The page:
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Arch Phys Med Rehabil. 2006 Aug;87(8):1123-30.

Resistance training improves muscle function and body composition in patients with hyperthyroidism.

Author information

1
Department of Physiology and Pharmacology, Universidade Federal Fluminense, Niteroi, RJ, Brazil.

Abstract

OBJECTIVE:

To evaluate the effect of resistance training on skeletal muscle performance and body composition in patients with medically treated hyperthyroidism.

DESIGN:

Nonrandomized controlled trial.

SETTING:

Large public tertiary hospital.

PARTICIPANTS:

Sixteen sedentary patients with recent clinical diagnosis and laboratory confirmation of hyperthyroidism (7 men, 9 women; age, 38+/-11 y; weight, 58.4+/-2.6 kg; height, 1.6+/-0.3m) were assigned to the control group (medical therapy; n=9) or training group (medical therapy associated with resistance training; n=7). An age- and sex-matched healthy group served as controls (3 men, 5 women; age, 40+/-3 y; weight, 68.4+/-4.3 kg; height, 1.6+/-0.3m).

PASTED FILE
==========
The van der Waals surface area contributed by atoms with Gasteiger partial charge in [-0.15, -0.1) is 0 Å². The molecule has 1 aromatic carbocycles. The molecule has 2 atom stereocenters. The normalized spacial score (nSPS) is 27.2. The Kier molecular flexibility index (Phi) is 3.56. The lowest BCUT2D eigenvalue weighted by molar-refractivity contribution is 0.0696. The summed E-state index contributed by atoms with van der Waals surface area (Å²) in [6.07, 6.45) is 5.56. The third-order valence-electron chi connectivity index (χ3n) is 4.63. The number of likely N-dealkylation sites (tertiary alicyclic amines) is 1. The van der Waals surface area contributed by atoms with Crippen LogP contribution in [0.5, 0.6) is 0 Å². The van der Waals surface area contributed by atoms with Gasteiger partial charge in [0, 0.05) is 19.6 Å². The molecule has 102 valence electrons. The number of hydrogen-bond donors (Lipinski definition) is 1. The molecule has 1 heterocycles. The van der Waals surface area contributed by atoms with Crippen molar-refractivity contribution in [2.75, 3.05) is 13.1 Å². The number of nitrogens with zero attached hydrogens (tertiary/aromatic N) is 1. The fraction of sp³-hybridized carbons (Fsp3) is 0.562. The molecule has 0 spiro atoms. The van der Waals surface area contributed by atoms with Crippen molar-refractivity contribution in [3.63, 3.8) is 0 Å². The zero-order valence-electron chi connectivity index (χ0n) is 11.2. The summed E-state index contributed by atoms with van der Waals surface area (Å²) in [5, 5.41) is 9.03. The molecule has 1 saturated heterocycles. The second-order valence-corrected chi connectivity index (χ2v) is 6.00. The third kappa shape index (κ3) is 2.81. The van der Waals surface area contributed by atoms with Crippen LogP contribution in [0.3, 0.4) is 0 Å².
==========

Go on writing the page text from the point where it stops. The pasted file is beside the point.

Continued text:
INTERVENTION:

Resistance training twice a week for 16 weeks.

MAIN OUTCOME MEASURES:

Peak muscular strength (by dynamometry and 1 repetition maximum method) and endurance (30% of peak force) for 7 movements and anthropometric measurements.

RESULTS:

The hyperthyroid patients as a group had lower baseline overall strength values when compared with healthy subjects (200.3+/-16.0 kg vs 274.9+/-21.8 kg, respectively; P=.006). Overall absolute increases in strength (49 kg vs 91 kg, P<.05) and endurance (78.5x10(2)kg/s vs 176.9x10(2)kg/s, P<.05) were higher in the training group compared with the control group. Body weight increased in both groups, but the sum of muscular circumference increased only in the training group (training group, 92.6+/-3.3 cm vs 97.1+/-3.8 cm; control group, 94.6+/-2.2 cm vs 94.4+/-2.1cm; P<.05), with no change in the sum of skinfolds.

CONCLUSIONS:

Resistance training accelerates the recovery of skeletal muscle function and promotes weight gain based on muscle mass improvement in patients with medically treated hyperthyroidism.

PMID:
16876559
DOI:
10.1016/j.apmr.2006.04.017
[Indexed for MEDLINE]

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